The field of women’s history provides another opportunity. The Khoqand chronicles have little to say about women, but I was able to locate a small number of instances where elite women were recognized for having played exceptionally important roles in Khoqandi state and society. I found those instances fascinating and I would love to see an enterprising researcher exploit a wide body of literature – moving beyond just that produced by the elite – to explore this subject further and deepen our understanding of Khoqandi society beyond the rulers, Sufis, merchants, and soldiers who customarily draw the historians’ attention. Nurten Kilic-Schubel has a chapter in her co-edited festschrift for Isenbike Togan, Horizons of the World, that could be an excellent point of departure.

Another important subject that remains to be explored is the diplomatic relationships among the ruling elite in Khoqand, Bukhara, and Khiva, as well as a number of effectively independent city-states such as Shahrisabz. Khoqand and Bukhara were bitter rivals at times, but not always, and a careful study of the diplomatic correspondence of the time could tell us much about the political culture of Central Asia as it developed in the eighteenth and nineteenth centuries. Such a project could help answer important questions pertaining to persistent rivalries, efforts to draw support and legitimacy from foreign powers, and also efforts to share information and work together to advance common goals.

  • What historical personage from your book would you most like to sit down and have coffee with, and why?

This is a really interesting question and it’s one that I’ve actually spent some time thinking about. Given a choice, I suspect most readers would choose to hang out with ‘Umar Khan (r. 1811–22), who governed Khoqand during its brief cultural efflorescence. I imagine it would be quite a treat to sit in his garden in Khoqand, sip sherbet (or wine), and listen to him recite his own poetry. But I’d actually be more interested to meet a couple of other individuals. My first choice would be Shah Rukh Biy, the progenitor of the ruling dynasty of Khoqand. Virtually all of the Khoqand chronicles begin with a discussion of his rise to power. But Shah Rukh died in 1722, a full century before the first of the chronicles was written. I would love to know more about his life and experiences, his motivations, and his perspective on Central Asian statecraft and society at the turn of the eighteenth century.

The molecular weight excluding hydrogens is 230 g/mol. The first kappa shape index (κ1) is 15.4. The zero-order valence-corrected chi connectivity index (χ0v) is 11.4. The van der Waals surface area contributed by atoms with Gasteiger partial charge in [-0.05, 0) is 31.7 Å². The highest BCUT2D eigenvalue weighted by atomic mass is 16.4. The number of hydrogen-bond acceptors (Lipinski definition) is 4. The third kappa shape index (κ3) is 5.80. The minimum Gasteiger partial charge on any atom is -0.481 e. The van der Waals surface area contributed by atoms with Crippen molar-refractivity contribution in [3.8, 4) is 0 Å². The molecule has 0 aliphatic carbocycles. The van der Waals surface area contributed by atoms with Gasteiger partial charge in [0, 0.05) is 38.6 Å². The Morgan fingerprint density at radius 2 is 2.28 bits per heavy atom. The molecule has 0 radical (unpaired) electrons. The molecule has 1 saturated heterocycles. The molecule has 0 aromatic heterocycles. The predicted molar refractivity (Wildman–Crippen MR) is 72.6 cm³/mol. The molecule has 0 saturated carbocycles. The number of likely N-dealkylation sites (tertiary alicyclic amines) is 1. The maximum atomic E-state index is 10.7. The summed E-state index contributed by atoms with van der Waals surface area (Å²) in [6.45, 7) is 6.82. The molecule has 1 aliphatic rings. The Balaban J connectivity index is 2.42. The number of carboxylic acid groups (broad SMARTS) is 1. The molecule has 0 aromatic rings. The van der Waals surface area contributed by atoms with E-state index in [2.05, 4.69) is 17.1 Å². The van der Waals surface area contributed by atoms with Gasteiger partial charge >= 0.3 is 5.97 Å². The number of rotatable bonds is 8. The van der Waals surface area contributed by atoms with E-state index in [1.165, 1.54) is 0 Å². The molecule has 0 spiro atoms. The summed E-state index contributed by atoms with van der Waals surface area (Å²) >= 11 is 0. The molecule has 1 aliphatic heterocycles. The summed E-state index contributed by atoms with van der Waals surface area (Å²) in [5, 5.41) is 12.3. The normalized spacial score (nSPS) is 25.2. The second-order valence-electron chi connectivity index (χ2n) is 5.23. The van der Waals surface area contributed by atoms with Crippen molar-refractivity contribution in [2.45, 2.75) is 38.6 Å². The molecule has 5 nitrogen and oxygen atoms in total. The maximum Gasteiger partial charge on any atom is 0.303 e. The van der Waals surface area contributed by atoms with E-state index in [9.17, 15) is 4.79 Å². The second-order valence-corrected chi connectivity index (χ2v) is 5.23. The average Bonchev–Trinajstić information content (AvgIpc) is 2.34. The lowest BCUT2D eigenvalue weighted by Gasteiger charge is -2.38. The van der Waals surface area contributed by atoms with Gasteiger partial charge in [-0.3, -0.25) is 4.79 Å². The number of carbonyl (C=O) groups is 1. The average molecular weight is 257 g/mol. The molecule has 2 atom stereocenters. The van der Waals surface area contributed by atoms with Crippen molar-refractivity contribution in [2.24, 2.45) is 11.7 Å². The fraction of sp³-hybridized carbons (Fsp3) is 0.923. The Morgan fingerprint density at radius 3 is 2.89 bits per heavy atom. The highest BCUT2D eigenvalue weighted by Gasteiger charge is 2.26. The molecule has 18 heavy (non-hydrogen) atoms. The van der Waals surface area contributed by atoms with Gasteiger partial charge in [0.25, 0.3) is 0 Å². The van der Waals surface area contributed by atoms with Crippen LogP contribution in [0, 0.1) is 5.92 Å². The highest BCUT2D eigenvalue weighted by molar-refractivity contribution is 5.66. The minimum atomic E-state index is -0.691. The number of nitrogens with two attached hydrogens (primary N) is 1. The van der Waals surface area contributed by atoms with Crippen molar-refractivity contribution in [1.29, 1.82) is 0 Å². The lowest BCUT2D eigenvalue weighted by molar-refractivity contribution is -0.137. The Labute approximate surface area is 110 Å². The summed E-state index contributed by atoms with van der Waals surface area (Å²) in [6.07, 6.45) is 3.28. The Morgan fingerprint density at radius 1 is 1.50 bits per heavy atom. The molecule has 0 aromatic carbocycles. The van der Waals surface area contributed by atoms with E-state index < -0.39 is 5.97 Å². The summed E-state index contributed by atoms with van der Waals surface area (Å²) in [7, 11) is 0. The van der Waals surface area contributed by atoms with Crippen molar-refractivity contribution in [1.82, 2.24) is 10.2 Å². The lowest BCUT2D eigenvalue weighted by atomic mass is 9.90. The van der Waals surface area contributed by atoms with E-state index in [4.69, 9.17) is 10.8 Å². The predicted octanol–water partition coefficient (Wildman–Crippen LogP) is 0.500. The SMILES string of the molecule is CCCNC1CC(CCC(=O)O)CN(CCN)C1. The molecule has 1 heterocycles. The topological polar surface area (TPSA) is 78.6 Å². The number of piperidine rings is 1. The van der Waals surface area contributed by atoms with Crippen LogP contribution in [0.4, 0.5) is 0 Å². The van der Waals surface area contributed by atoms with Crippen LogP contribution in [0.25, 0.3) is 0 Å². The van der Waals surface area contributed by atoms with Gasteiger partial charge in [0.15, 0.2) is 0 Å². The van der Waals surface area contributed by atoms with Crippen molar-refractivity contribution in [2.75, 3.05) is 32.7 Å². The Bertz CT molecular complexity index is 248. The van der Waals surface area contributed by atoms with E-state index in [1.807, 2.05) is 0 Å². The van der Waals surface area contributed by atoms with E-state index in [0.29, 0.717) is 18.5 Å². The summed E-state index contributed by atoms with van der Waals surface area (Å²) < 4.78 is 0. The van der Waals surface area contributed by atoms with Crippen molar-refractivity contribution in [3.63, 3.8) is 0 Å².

The Author at the Ark of Khudayar Khan (photo credit Scott Levi).

Another very interesting person to meet would be ‘Umar Khan’s older brother ‘Alim Khan, who died in 1811 in a coup that his brother orchestrated. The sources suggest he was a difficult person to be around, but he would be a fascinating person to meet. He launched a number of brutal efforts to centralize his control over the state, and he also annexed Tashkent and began to expand Khoqandi territory into the steppe. I would love to learn more about his ambitions in courting a commercial relationship with Russia, his plans vis-à-vis Bukhara, and his vision in revolutionizing Khoqand’s military by incorporating Tajik Ghalcha troops and training them in the use of gunpowder weaponry.

Thanks again for asking these questions, James. I appreciate the opportunity to discuss my work with you again, and in such detail.